[ExI] h+ in smithsonian

Kelly Anderson kellycoinguy at gmail.com
Mon Mar 19 14:23:58 UTC 2012

On Sun, Mar 18, 2012 at 5:09 PM, Jeff Davis <jrd1415 at gmail.com> wrote:
> 2012/3/18 spike <spike66 at att.net>:
>> http://www.smithsonianmag.com/science-nature/How-to-Become-the-Engineers-of-Our-Own-Evolution.html?utm_source=smithsonianfuturism&utm_medium=email&utm_campaign=201203-futurism
> From the article:
> "...Transhumanists say we are morally obligated to help the human race
> transcend its biological limits..."
> How many agree with this?

I don't. I feel we are only morally obligated to minimally intrude in
the lives of those who wish to do so. Or those who wish NOT to do so.
That is the only moral obligation I feel. If we outlawed frozen heads,
only outlaws would have frozen heads. ;-)

> The moral obligation part.  Feels a bit
> evangelical to me, a bit pushy, a bit intrusive, but that's just me.
> No doubt there's a range of views re the obligatory nature of helping
> others or ***ALL*** humanity to transcend.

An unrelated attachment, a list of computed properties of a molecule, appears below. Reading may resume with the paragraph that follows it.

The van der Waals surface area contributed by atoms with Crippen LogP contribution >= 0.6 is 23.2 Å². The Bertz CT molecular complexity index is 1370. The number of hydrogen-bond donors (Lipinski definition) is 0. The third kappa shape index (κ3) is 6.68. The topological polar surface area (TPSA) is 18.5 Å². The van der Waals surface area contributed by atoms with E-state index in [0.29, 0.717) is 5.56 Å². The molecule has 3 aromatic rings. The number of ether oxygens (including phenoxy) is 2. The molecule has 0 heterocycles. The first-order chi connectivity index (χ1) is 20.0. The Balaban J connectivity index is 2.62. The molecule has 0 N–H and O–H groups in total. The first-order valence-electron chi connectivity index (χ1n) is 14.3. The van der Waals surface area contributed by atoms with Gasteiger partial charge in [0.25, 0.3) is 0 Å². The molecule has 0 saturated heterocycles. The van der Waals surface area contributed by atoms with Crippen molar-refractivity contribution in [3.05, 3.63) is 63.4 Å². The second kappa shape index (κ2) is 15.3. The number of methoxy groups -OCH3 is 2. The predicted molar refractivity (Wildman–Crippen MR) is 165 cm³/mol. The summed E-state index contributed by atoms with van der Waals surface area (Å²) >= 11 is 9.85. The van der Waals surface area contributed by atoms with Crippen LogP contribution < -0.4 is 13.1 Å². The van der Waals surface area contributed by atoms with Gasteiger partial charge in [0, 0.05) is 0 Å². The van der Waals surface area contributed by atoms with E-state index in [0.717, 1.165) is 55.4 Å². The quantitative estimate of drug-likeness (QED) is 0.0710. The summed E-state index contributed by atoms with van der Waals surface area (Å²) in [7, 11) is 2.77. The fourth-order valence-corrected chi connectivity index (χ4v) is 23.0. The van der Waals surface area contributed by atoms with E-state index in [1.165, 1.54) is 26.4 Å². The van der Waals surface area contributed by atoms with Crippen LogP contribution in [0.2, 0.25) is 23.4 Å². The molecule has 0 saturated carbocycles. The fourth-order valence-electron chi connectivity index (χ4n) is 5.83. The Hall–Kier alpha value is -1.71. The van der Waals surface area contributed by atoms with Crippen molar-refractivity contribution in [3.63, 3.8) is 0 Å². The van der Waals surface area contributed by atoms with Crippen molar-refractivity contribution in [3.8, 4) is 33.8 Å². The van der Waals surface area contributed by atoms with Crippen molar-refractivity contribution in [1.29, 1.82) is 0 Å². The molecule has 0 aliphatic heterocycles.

No doubt, but I'm comfortable with where I stand. Perhaps this is a
carry over from my days as a Mormon. I still have the article of faith
to let others worship how when and what they may written in my heart.

> I'm perfectly happy to let the rest of humanity choose for themselves
> whether to enhance or not.  Actually, as a personal freedom issue, I
> support those who choose to live "natural", age naturally, and die
> naturally, to do so.  Call me selfish, but I'd prefer that these
> traditionalists age gracefully and die peacefully, and in doing so,
> lighten the Luddite load.

I think everyone can choose for themselves, but eventually there may
come a point when they may regret choosing to get off the progress
train... Or maybe they will feel glad that they did... But I can't
help that humanity itself is merely a stepping stone in the path of
evolution, not the end of creation.

> Other opinions?

Everyone has one.


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